In Mr. Scootie, author and illustrator Sarita A. Cooke offers a whimsical meditation on the challenges of surviving the afterlife. The narrative focuses on the eponymous dog and his efforts upon waking up in heaven to be reincarnated as an osprey on his beloved Chincoteague island. In many ways, then, Mr. Scootie feels like a new-age version of The Little Engine That Could, as Mr. Scootie’s journey is one that allows him to develop a sense of confidence as he makes his way back to the land of the living. In other ways, however, Mr. Scootie is also reminiscent of The Velveteen Rabbit in terms of both style and tone.
An illustration from Mr. Scootie.
Like the classic tale by Margery Williams, Mr. Scootie is a text-heavy story in the sense that, unlike more recent popular illustrated children’s books, there are significantly more than one or two sentences per page. To put it another way, it’s less of a “children’s book” than an illustrated tale that will appeal to adults and children alike. Along similar lines, the tone of Mr. Scootie is somewhat ambivalent. Early on, Cooke subtly reveals that Mr. Scootie has passed into the great hereafter — an event that’s bound to be at least a little difficult for any pet lover to read about. Likewise, Mr. Scootie’s first steps toward reincarnation are filled with uncertainty and trepidation, and even his eventual return to the land of the living is accompanied by wistful memories of the life he’s left behind. Of course, none of this makes Mr. Scootie less engaging or enchanting. On the contrary, the emotional complexity of the story makes it a tale worth savoring, especially for anyone who’s ever lost a beloved pet.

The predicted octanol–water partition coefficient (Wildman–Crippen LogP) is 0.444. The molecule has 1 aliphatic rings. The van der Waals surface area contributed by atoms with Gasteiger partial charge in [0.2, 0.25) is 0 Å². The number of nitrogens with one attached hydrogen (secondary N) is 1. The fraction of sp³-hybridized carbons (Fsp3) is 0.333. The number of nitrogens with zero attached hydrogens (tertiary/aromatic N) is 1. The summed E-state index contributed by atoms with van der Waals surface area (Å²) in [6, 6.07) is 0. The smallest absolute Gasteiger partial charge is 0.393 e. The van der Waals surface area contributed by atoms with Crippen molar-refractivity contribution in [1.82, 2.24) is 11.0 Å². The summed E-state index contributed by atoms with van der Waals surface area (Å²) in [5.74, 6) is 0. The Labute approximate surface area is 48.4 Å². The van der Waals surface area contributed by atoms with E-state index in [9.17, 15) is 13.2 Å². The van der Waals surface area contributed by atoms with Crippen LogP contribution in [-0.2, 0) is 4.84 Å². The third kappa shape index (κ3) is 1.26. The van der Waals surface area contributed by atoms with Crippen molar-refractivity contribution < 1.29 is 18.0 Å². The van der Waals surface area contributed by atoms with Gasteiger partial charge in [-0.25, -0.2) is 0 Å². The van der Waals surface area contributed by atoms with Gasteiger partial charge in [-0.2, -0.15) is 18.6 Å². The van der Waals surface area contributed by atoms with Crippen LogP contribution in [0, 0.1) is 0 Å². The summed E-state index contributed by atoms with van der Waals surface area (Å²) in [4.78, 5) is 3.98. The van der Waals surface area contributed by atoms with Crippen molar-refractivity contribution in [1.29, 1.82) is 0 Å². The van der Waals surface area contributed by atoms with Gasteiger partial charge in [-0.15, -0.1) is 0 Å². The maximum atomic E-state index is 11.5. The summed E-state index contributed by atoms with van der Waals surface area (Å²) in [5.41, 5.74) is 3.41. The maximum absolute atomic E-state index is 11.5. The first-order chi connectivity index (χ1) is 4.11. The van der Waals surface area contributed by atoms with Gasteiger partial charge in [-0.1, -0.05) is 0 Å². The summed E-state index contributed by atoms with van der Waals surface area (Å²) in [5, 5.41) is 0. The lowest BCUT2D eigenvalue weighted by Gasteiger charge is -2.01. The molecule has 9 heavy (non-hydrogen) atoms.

As Jonathan Swift once said, every dog must have his day, and for one dog, that day is immortalized in Karen Quigley and Loren Spiota-DiMare’s charming children’s book Everyone Loves Elwood: A True Story. The story centers on Elwood, a dog once deemed too ugly for his breeder to sell. Fate, however, steps in for Elwood, and he’s eventually adopted by someone who loves him not despite but because of his unique appearance. That Elwood has a heart of gold only sweetens the deal.
In addition to being a story that champions the underdog in all of us, Everyone Loves Elwood also beautifully reflects the old saw that beauty is in the eye of the beholder. Bearing a slight resemblance to a gremlin, Elwood’s tongue hangs out of his mouth in perpetuity, and what little fur he has sits atop his head like an angry white mohawk. Yet something about him is undeniably captivating — as are all of the colorful illustrations by Kay A. Klotzbach that bring the book to life. Indeed, as Elwood closes in on his destiny of being named the world’s ugliest dog, what comes across most clearly is that dogs are a lot more forgiving than people when it comes to appearances. Elwood, after all, doesn’t realize that he’s “ugly.” In his mind, he’s just Elwood. “Ugliness” and its opposite, the book insists in its own unassuming way, are human concepts that are not only subjective but can also get in the way of what might otherwise be beautiful friendships.
It would be tempting to call Everyone Loves Elwood a modern-day update on The Ugly Duckling, but Elwood’s story does not end with Elwood turning into a swan (or, for that matter, a Pekingese), and for that, we’re all the better. Playing the cards he’s been dealt, Elwood shows us all — adults and children alike — that personality trumps beauty any day of the week. Or at least that it should.